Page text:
Brown vows to improve performance of CTL in preparation for divestment
Gary Spaulding, Senior Gleaner Writer
Recently appointed chairman of Caymanas Track Limited (CTL), Christopher Brown, has set his sights on reducing the financial haemorrhaging at the company and making it more attractive for potential buyers.
The Government has set next year as the deadline for the divestment of the company in charge of promoting horse racing locally, and Brown has been given the job of preparing a product that can attract a reasonable sale price.
According to Brown, there are early signs that the changes implemented so far are pushing CTL in the right direction.
"For the first time in many years, we had a marginal profit in August, relative to where we are coming from," Brown told The Sunday Gleaner.
"That is an indication that the strategies we are implementing are working," declared Brown.
CTL has projected a loss of $98.21 million for CTL this fiscal year; however that would represent a $31.2 million improvement on the estimated loss for last year.
To achieve that gain, Brown noted that several changes will have to be made at CTL, which has been a drain on the public purse for sometime.
"We are in a very perilous situation as it relates to our books, as we have been operating at significant losses for the last three to four years," admitted Brown.
He noted that the perilous nature of the finances has prevented CTL from undertaking the necessary investment to modernise the track and take care of basic routine maintenance issues.
Now the CTL board is determined to change that, but Brown accepts that the transformation is not going to happen overnight.
"It is going to require solid, strong management, bold decisions, and it is also going to require full partnership with all stakeholders across the board," said Brown.
"As chairman, I have instituted a system where every month, I meet with the leadership of the stakeholders, including owners, trainers and jockeys … . We deliberate over the issues and come to some collective positions in terms of how we go forward."
He said the mood among stakeholders is hopeful.
"They are very encouraged with the consultations, as they now have a seat at the table in the decision-making process."
Brown identified his biggest challenge as ensuring the stake-holders understand the perilous state in which the company is poised, and that it is going to take some hard decisions and revolutionary actions to move ahead.
The CTL chairman said already they have instituted systems to ensure that all arrangements are done within the ambits of stated government policies as it relates to procurements.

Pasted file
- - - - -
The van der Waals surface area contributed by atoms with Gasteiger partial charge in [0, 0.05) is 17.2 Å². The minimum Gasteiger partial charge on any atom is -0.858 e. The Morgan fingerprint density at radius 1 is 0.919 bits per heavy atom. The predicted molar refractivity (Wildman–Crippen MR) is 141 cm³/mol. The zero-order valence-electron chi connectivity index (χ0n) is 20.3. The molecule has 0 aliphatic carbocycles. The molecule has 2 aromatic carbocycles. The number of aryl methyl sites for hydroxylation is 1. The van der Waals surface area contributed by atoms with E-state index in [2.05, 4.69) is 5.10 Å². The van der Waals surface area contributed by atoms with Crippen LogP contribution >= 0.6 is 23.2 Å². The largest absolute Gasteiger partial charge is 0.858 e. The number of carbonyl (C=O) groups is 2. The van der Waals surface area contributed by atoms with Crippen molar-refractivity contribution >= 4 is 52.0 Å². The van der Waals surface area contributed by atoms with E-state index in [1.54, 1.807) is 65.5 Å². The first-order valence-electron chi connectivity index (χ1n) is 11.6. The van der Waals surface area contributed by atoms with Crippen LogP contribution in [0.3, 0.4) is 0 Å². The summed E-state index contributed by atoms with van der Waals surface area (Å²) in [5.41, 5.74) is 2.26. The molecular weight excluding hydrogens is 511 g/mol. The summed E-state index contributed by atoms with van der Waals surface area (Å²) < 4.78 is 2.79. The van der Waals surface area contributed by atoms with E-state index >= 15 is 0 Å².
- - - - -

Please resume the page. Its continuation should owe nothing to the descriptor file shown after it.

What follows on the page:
"We are putting in place a strong auditor to ensure that all those systems are adhered to, and where there are breaches, sanctions will be imposed."
He stressed that a technology-driven approach would be at the heart of the strategy going forward.
This, Brown said, is to ensure that sales opportunities are broadened.
He cited the introduction of telephone betting, exporting of signals and expansion of the off-track betting (OTB) system as linchpins of the way forward.
But with the Government's policy decision that the operation of local horse racing should be divested, discussions with all stakeholders in the industry is moving in that direction.
He told The Sunday Gleaner that the divestment programme is driven by a committee led by businessman Keith Duncan, and the CTL board will not interfere in that process.
Brown said he will instead be building on the work done in the first year of his predecessor, Joseph Matalon, to address the problems of the past.
Matalon had started to put in place the requisite financial system, standards, and policies to ensure that the bleeding of CTL was cauterised.
"I think we are going to build on that in an even more robust way, because it all starts with the finances," said Brown.
But he was quick to point out that cost containment alone would not get CTL moving forward on the right track.
"Our agenda at this time is not just to build on the tight financial managment, but to move into growth strategy."
The CTL chairman pointed to plans to introduce telephone betting by year-end, and the expansion of the OTBs across the island by the next month.
However, the big-ticket item identified by Brown is the planned exporting of local racing signal to overseas.
This will allow persons in other countries to bet on Jamaican racing, which will be simulcast to those locations.